The thrill of the new

Small Bar, Bristol.

For ages, we’ve thought the trick to showing Ray’s parents a good time was taking them to proper pubs. It turns out we should have been going to craft beer bars.

Now, we’ve had some bloody good fun with them in places like the Merchant’s Arms and the Annexe, playing euchre and sharing bags of pork scratchings over pints of Butcombe or London Pride.

The other weekend, though, as we crawled around central Bristol with them, we were inspired to take them to Small Bar.

The specific trigger was a round of awful, buttery Sam Smith’s Old Brewery Bitter at the William IV – a pub which rarely has any atmosphere at all but does at least usually have cheap, decent beer.

We left feeling down in the dumps, the session in jeopardy, and Small Bar, Bristol’s craft beer central, seemed as if it might be the antidote – a short, sharp shock to jolt us all back to life.

“You might not like it,” we got in, preemptively.

Ray tried to identify something vaguely like Dad’s usual bitter and the staff reacted rather wearily, as if they get asked this all the time. In the end, it was two-thirds of Lost & Grounded Kellerpils that did the job. Ray’s Mum, who drinks lager when she’s not on whisky, got a murky pale ale – the kind of thing we don’t really enjoy, as a rule. And do you know what? She loved it.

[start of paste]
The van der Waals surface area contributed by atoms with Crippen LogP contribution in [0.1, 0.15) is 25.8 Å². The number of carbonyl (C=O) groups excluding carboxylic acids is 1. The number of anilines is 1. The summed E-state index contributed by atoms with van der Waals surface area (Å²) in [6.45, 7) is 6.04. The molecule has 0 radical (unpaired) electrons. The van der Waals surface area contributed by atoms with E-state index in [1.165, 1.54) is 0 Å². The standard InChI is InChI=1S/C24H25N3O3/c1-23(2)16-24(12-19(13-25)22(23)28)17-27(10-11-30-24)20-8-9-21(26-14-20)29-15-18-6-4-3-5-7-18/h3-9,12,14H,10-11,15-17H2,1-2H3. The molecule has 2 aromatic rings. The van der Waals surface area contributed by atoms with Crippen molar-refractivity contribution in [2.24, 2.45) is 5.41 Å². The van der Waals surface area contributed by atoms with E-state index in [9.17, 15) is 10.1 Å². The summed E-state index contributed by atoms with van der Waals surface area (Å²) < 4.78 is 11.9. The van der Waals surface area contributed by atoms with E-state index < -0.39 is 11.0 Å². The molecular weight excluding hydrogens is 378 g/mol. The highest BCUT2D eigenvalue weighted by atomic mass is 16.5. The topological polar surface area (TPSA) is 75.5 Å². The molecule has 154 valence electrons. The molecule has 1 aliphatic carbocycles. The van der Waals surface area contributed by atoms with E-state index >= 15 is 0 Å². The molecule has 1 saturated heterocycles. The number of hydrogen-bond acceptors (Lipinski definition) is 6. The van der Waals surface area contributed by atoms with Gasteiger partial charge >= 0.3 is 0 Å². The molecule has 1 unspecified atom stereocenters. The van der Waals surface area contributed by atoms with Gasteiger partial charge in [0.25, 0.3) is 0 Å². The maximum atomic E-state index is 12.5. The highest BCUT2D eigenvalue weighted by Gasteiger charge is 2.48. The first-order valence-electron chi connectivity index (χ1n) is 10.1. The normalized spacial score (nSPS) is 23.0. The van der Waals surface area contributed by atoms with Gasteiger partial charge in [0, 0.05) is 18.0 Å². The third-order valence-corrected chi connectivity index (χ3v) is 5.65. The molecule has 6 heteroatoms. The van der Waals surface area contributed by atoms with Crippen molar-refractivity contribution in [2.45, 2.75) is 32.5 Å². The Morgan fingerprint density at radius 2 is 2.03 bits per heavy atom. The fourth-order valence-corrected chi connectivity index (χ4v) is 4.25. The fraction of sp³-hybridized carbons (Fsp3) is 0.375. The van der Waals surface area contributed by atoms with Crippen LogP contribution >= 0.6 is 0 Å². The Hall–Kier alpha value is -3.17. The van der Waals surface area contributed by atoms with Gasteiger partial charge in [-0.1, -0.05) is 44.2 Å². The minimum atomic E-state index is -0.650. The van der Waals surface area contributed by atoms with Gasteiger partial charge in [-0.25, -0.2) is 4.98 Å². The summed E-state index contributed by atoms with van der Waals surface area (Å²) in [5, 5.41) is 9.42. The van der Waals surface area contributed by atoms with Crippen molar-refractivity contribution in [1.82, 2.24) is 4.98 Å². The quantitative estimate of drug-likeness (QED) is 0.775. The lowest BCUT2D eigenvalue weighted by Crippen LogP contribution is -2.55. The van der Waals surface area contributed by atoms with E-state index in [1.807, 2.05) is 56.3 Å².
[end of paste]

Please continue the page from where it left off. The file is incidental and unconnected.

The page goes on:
In fact, they both thought Small Bar was great. It had a vibe, a bit of a crowd, and despite being the oldest people there by some stretch, they didn’t get looked at twice.

After that we thought we’d try them on BrewDog, which they also liked a lot: Punk IPA, it turns out, is a decent substitute for Butcombe. (Not sure BrewDog will be pleased to hear this, mind.)

They’re now planning to bring a couple of friends up for a craft beer crawl later in the summer.

For our part, we’ve learned a lesson: don’t make assumptions about what people will enjoy based on what they’ve enjoyed in the past, or based on their age.

Next time, we might take them on a taproom crawl – they’re probably cool enough to enjoy it, unlike us.